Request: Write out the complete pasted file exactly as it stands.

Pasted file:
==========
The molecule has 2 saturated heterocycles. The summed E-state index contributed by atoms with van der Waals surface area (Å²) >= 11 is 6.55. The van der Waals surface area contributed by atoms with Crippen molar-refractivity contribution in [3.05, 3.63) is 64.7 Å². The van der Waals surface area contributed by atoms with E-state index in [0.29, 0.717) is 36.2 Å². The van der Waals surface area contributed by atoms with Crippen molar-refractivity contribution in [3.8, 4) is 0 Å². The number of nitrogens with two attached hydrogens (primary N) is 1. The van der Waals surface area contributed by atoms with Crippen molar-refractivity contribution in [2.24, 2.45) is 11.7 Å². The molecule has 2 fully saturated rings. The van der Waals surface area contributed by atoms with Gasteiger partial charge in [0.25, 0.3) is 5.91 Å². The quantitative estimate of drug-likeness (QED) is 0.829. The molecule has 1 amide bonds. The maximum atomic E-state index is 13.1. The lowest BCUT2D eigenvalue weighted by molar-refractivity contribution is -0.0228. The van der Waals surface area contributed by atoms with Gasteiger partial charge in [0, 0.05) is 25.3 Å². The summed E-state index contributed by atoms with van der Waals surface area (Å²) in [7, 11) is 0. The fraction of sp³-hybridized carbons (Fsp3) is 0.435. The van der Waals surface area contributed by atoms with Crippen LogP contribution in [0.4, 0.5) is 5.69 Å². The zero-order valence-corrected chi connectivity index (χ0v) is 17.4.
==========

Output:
The molecule has 2 saturated heterocycles. The summed E-state index contributed by atoms with van der Waals surface area (Å²) >= 11 is 6.55. The van der Waals surface area contributed by atoms with Crippen molar-refractivity contribution in [3.05, 3.63) is 64.7 Å². The van der Waals surface area contributed by atoms with E-state index in [0.29, 0.717) is 36.2 Å². The van der Waals surface area contributed by atoms with Crippen molar-refractivity contribution in [3.8, 4) is 0 Å². The number of nitrogens with two attached hydrogens (primary N) is 1. The van der Waals surface area contributed by atoms with Crippen molar-refractivity contribution in [2.24, 2.45) is 11.7 Å². The molecule has 2 fully saturated rings. The van der Waals surface area contributed by atoms with Gasteiger partial charge in [0.25, 0.3) is 5.91 Å². The quantitative estimate of drug-likeness (QED) is 0.829. The molecule has 1 amide bonds. The maximum atomic E-state index is 13.1. The lowest BCUT2D eigenvalue weighted by molar-refractivity contribution is -0.0228. The van der Waals surface area contributed by atoms with Gasteiger partial charge in [0, 0.05) is 25.3 Å². The summed E-state index contributed by atoms with van der Waals surface area (Å²) in [7, 11) is 0. The fraction of sp³-hybridized carbons (Fsp3) is 0.435. The van der Waals surface area contributed by atoms with Crippen LogP contribution in [0.4, 0.5) is 5.69 Å². The zero-order valence-corrected chi connectivity index (χ0v) is 17.4.